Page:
Rebecca Willink, from Melbourne, is of Indian descent and claims that she is constantly unable to find any foundation that matches her skin tone at or online from stores like Woolworths, Big W and Coles
A mother-of-two fed up at the lack of variety in foundation offered at supermarkets has called on major retailers to end ‘make-up discrimination’.
Rebecca Willink, from Melbourne, is of Indian descent and claims that she is constantly unable to find any foundation that matches her skin tone at or online from stores like Woolworths, Big W and Coles.
Having moved to Australia from the UK when she was a teenager, she claims that for 20 years she’s instead had to buy her make up from cosmetic stores or specific brand websites – costing her much more than it would from a supermarket.
In a move to end the constant searching for her shade, Ms Willink has created a petition demanding there is ‘fair access’ for shoppers from every background.
‘Currently in Australia, there is, and always has been, a distinct lack of representation of different cultures in the make-up aisles in supermarkets,’ she said.
‘This is a form of racial discrimination and must be addressed immediately.
‘When these colours are not visible on shelves, there is a subtle message sent that the consumers of these shades do not matter, that we are not valued, and that we don’t belong in the same sphere as other Australians.’
Ms Willink said the ‘supply and demand’ reason wasn’t good enough, insisting that those with darker skin tones shouldn’t have to ask for make-up to be made available to them.
Ms Willink has started a petition demanding supermarkets diversify their cosmetics range
She said Australian supermarkets were worlds apart from the stores she shopped in while growing up in the UK, which were always stocked with make-up for all skin tones.
Upon the release of a new make-up range by MCoBeauty, Ms Willink said she was hopeful her local Woolworths would have bumped up their stock.
As the new range featured models from various backgrounds, the mother expected the foundation to be offered in both light and darker shades.
‘However, to my disappointment there were absolutely no shades anywhere near my skin tone of either of their foundations, despite their website flaunting 13 shades of the product as well as models of various cultural backgrounds,’ she said.
When asking staff if they had anymore stock, Ms Willink claims she was told the darkest shade available was ‘medium beige’.
She was told she could buy foundation from the MCoBeauty’s online site but with the cost of shipping and the price already increased, she was looking at a $38 bottle compared to a $13 bottle from a supermarket.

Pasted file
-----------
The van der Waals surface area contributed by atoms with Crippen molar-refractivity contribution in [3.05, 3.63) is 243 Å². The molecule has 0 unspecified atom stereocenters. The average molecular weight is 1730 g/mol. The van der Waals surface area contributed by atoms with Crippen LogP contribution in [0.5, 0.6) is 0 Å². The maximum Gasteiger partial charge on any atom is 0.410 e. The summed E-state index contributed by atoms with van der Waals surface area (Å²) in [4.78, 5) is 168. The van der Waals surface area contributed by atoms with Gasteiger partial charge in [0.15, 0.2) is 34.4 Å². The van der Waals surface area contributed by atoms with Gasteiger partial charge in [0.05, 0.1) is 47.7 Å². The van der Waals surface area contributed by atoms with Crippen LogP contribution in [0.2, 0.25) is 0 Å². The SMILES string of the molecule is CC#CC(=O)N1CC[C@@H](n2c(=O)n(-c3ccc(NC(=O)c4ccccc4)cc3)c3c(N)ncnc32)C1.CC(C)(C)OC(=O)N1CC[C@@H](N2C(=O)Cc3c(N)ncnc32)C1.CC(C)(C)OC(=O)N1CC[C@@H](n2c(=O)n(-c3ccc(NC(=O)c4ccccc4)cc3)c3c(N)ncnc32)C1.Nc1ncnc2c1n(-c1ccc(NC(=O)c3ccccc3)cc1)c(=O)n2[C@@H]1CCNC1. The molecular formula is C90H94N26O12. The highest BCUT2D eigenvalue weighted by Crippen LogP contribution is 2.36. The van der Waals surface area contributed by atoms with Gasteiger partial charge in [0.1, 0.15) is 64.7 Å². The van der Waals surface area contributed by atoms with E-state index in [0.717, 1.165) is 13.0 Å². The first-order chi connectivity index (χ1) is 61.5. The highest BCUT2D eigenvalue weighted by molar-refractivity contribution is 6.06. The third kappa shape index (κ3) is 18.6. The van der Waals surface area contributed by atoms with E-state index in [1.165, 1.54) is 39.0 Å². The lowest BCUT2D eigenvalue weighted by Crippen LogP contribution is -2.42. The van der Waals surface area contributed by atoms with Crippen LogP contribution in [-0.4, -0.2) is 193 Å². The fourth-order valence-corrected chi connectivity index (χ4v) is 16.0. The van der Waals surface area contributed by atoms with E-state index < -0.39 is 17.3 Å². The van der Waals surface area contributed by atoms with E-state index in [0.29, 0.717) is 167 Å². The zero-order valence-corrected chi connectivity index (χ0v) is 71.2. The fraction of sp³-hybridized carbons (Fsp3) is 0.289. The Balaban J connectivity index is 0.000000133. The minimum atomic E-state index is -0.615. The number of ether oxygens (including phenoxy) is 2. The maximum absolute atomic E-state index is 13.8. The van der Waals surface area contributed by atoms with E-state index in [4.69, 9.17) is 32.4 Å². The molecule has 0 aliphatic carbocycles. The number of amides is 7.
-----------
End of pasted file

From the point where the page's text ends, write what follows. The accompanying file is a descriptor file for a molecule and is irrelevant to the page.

‘It is not just about not being able to buy these products, it is also about our cultures not being seen or recognised as being valid,’ she said.
As a busy mother of two young children, Ms Willink said she should be able to pick up some make-up while doing her usual grocery shop.
‘I’m sure there are other people of colour who would love the same opportunity as others to access affordable make up products at Woolworths,’ she said.
The mother of two says that when visiting her local supermarket she is never able to find a foundation that matches her skin tone while there are always lighter options available
A Coles spokesperson said the store works with their supplies to create inclusive products.
‘Coles values and celebrates diversity. We work with our suppliers to provide a range of cosmetics that is inclusive and meets the needs of our customers,’ they said.
‘We appreciate customer feedback and are always looking for ways to improve our offering. We will review the opportunity to increase our range online in line with customer demand.’
Woolworths said they will continue to listen to customer’s feedback.
‘We serve a diverse mix of customers and aim to reflect this in our range,’ a spokesperson said.
‘Across the entire supermarket we select products based on the volume of demand, but we understand a different approach is needed to offer a more inclusive range in cosmetics.
‘We’ve previously trialled a broader selection of cosmetics tones online, and will continue to listen to our customers to help improve our cosmetics offering both in-store and online.’
Daily Mail Australia has contacted MCoBeauty for comment.
She said Australian supermarkets were worlds apart from the stores she shopped in while growing up in the UK, which were always stocked with make-up for all skin tones